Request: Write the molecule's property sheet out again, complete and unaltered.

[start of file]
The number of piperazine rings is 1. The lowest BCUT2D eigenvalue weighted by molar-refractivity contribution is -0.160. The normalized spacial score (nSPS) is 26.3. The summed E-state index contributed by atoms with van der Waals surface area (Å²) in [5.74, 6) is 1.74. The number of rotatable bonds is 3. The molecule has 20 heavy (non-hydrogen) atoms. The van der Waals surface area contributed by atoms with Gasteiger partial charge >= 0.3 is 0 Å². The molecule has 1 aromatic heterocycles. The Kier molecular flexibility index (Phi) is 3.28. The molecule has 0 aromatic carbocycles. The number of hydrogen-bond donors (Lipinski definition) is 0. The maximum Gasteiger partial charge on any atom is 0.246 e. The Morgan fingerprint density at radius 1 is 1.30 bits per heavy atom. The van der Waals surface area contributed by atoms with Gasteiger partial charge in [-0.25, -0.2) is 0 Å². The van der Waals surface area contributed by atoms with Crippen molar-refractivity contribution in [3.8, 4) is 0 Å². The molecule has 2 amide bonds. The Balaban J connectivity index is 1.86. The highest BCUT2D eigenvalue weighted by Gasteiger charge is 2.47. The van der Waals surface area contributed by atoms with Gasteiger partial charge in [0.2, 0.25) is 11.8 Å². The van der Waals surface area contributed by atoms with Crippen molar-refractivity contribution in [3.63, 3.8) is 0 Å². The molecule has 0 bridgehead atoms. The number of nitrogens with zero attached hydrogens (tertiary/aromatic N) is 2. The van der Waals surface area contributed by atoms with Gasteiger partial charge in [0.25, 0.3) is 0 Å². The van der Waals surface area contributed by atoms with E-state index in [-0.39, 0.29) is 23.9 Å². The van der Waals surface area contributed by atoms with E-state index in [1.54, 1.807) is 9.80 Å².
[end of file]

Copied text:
The number of piperazine rings is 1. The lowest BCUT2D eigenvalue weighted by molar-refractivity contribution is -0.160. The normalized spacial score (nSPS) is 26.3. The summed E-state index contributed by atoms with van der Waals surface area (Å²) in [5.74, 6) is 1.74. The number of rotatable bonds is 3. The molecule has 20 heavy (non-hydrogen) atoms. The van der Waals surface area contributed by atoms with Gasteiger partial charge >= 0.3 is 0 Å². The molecule has 1 aromatic heterocycles. The Kier molecular flexibility index (Phi) is 3.28. The molecule has 0 aromatic carbocycles. The number of hydrogen-bond donors (Lipinski definition) is 0. The maximum Gasteiger partial charge on any atom is 0.246 e. The Morgan fingerprint density at radius 1 is 1.30 bits per heavy atom. The van der Waals surface area contributed by atoms with Gasteiger partial charge in [-0.25, -0.2) is 0 Å². The van der Waals surface area contributed by atoms with Crippen molar-refractivity contribution in [3.8, 4) is 0 Å². The molecule has 2 amide bonds. The Balaban J connectivity index is 1.86. The highest BCUT2D eigenvalue weighted by Gasteiger charge is 2.47. The van der Waals surface area contributed by atoms with Gasteiger partial charge in [0.2, 0.25) is 11.8 Å². The van der Waals surface area contributed by atoms with Crippen molar-refractivity contribution in [3.63, 3.8) is 0 Å². The molecule has 0 bridgehead atoms. The number of nitrogens with zero attached hydrogens (tertiary/aromatic N) is 2. The van der Waals surface area contributed by atoms with Gasteiger partial charge in [0.25, 0.3) is 0 Å². The van der Waals surface area contributed by atoms with E-state index in [-0.39, 0.29) is 23.9 Å². The van der Waals surface area contributed by atoms with E-state index in [1.54, 1.807) is 9.80 Å².